Happy Birthday Scrappy-Doo – A Story in Two Parts
It was hot. A Monday.
I had been waddling around VBS the week before and working from home. It was harder this time around, and the older ladies at church kept coming up to me with worried expressions. They would pat me on the arm and say “It will be over soon, dear. It will be over soon.”
I was looking forward to one more week, doing nothing but putting my feet up and a few good books.
But there was this headache. And my check-up the week before left Dr. Duncan with a crease between her eyebrows.
He’s not growing, she said. I’m concerned.
Uh, ok. I’m concerned now, too.
I’d like to run some tests, she said.
Now, no one has ever maintained that pregnancy is dignified. In fact, it’s pretty much the most undignified position you’ll ever find yourself in. Literally.
To my utter mortification, she handed me a large platic container. It was orange. And huge. It looked just like a jug of OJ that you’d find in your grocer’s refrigerated section.
Except that it was empty.
I was then informed that over the course of the next three days I was to, shall we say…fill it up? And keep it refrigerated. Every. Last. Drop.
I’ll spare you further horror. It wasn’t fun. It was undignified. My big ole orange jug right there next to our milk and cucumbers.
I did this all weekend, hauling that sucker with me to church in a cooler and hiding it in the ladies bathroom. Since, at 37 weeks, I was averaging about 30 minutes between visits, there was no possibility of leaving it at home.
Monday morning, I was told to bring my orange jug to the hospital lab.
I was filling out paperwork when she called me on my cell.
Did you bring your jug? she asked.
Yes, I have it here, I told her. I’m dropping it off now.
How are you feeling? she asked.
Tired, I said. I’ve had this awful headache since yesterday. I didn’t sleep well.
It got very quiet on the other end of the phone then.
Vicki Duncan is a great OB. Terrific. She saw me through my first pregnancy and had guided me all the way to this point in my second. I changed my insurance just to have her again the second time around. She was a no-nonese kind of gal, had a great sense of humor, and did not tolerate any melodrama from her patients. Realistic and down-to-earth, but with a heart of gold and immeasureably kind.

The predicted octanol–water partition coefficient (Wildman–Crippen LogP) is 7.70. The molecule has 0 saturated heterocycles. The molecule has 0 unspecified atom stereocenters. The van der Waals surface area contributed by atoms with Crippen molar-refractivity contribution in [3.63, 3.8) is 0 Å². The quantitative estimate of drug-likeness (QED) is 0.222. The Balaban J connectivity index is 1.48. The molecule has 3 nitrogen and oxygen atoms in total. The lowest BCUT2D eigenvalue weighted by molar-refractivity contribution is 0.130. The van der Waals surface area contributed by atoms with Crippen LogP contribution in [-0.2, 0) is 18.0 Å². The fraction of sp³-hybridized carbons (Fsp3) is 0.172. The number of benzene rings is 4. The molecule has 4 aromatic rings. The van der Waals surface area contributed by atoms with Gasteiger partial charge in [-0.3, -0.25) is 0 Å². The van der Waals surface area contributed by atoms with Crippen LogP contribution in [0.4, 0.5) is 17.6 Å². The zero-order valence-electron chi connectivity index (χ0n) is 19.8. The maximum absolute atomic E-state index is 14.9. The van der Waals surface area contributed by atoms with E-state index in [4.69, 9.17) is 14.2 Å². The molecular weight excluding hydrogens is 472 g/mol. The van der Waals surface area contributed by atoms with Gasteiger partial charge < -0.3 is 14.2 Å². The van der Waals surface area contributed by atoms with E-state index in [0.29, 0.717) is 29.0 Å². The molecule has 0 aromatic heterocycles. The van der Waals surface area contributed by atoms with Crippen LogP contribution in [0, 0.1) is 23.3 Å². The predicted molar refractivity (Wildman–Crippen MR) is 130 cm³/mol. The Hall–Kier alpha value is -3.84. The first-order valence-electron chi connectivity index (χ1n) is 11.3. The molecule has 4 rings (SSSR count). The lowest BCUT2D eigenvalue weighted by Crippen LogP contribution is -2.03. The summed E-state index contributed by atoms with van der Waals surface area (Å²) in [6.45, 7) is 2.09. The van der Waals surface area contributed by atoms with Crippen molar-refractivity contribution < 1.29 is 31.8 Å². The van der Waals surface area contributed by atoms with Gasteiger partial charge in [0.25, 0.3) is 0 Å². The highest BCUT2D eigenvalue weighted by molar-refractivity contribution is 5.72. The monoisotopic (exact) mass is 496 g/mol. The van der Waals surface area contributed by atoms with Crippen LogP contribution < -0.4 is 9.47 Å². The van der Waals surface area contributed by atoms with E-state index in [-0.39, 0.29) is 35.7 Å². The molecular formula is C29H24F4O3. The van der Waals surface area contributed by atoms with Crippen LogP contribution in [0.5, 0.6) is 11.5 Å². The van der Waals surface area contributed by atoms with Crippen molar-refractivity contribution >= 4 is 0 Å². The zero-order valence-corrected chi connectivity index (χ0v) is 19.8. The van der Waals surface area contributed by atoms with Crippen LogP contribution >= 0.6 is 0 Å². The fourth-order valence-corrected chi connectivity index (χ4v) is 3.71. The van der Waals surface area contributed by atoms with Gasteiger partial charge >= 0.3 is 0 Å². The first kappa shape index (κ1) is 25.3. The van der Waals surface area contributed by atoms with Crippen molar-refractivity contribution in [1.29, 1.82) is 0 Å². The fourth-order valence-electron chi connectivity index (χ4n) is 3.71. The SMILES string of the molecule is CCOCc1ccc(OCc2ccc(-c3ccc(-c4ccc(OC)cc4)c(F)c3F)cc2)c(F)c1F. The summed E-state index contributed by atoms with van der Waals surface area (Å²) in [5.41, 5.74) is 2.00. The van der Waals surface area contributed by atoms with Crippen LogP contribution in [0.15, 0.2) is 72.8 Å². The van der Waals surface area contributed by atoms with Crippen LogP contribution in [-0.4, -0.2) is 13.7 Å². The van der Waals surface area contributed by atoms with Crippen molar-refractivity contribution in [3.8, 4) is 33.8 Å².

She also could be a little scary when she got serious.
She got serious right then.
Adelle, she said, in a voice that was quiet and terrible. I want you to listen to me. I want you to stop whatever you are doing. Put down the pen. I want you to go upstairs to Labor and Delivery. Do. It. Now.
I did what she said. I also got scared.
Gabe and I scurried to the elevators. The nurses upstairs were waiting. She had called ahead. They put me in a room and took my blood pressure.
I don’t remember what it was, but it was high. Really high. Scary high. That was when things got strange. My head was hurting something awful. The nurse started talking to me in this very high, sing-song-y voice. The voice you use when you are trying to calm a hysterical child, or a frightened animal. Or a crazy person.
The nurse said she had to call Dr. Duncan and she’d be right back.
By this point, I was getting mad. This was not on my agenda for today. I had relaxing to do. I had plans.
The sing-song-y nurse came back. She was still talking in that funny voice.
Ok, so, I just spoke with your doctor, she announced, beaming. Everything is going to be fine. You’re going to have your baby today!
If there were crickets to be heard in that hospital room, you would have heard them. Or a pin drop. Or some other cliche for when you are shocked into total silence.
Come back tomorrow for Part 2 of Happy Birthday Scrappy-Doo!